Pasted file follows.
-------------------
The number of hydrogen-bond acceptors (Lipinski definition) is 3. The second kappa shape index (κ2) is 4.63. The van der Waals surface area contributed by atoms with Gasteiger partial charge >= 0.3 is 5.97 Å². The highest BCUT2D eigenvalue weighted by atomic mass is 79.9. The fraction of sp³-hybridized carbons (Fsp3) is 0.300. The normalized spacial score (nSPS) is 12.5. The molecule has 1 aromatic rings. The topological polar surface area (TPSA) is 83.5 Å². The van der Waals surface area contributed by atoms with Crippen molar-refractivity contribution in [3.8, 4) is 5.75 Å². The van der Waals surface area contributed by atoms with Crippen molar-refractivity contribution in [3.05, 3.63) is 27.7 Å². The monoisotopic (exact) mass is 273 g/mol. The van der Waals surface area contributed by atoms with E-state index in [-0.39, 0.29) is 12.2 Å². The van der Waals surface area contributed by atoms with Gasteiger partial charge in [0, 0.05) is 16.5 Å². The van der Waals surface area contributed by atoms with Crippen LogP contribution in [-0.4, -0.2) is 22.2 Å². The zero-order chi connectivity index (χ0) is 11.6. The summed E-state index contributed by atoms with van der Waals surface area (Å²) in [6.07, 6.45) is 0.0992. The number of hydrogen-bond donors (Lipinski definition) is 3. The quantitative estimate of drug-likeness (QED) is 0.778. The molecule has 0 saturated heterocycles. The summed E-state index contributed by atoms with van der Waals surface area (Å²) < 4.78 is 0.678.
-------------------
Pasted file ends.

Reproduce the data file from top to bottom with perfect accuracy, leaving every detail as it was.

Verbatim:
The number of hydrogen-bond acceptors (Lipinski definition) is 3. The second kappa shape index (κ2) is 4.63. The van der Waals surface area contributed by atoms with Gasteiger partial charge >= 0.3 is 5.97 Å². The highest BCUT2D eigenvalue weighted by atomic mass is 79.9. The fraction of sp³-hybridized carbons (Fsp3) is 0.300. The normalized spacial score (nSPS) is 12.5. The molecule has 1 aromatic rings. The topological polar surface area (TPSA) is 83.5 Å². The van der Waals surface area contributed by atoms with Crippen molar-refractivity contribution in [3.8, 4) is 5.75 Å². The van der Waals surface area contributed by atoms with Crippen molar-refractivity contribution in [3.05, 3.63) is 27.7 Å². The monoisotopic (exact) mass is 273 g/mol. The van der Waals surface area contributed by atoms with E-state index in [-0.39, 0.29) is 12.2 Å². The van der Waals surface area contributed by atoms with Gasteiger partial charge in [0, 0.05) is 16.5 Å². The van der Waals surface area contributed by atoms with Crippen LogP contribution in [-0.4, -0.2) is 22.2 Å². The zero-order chi connectivity index (χ0) is 11.6. The summed E-state index contributed by atoms with van der Waals surface area (Å²) in [6.07, 6.45) is 0.0992. The number of hydrogen-bond donors (Lipinski definition) is 3. The quantitative estimate of drug-likeness (QED) is 0.778. The molecule has 0 saturated heterocycles. The summed E-state index contributed by atoms with van der Waals surface area (Å²) < 4.78 is 0.678.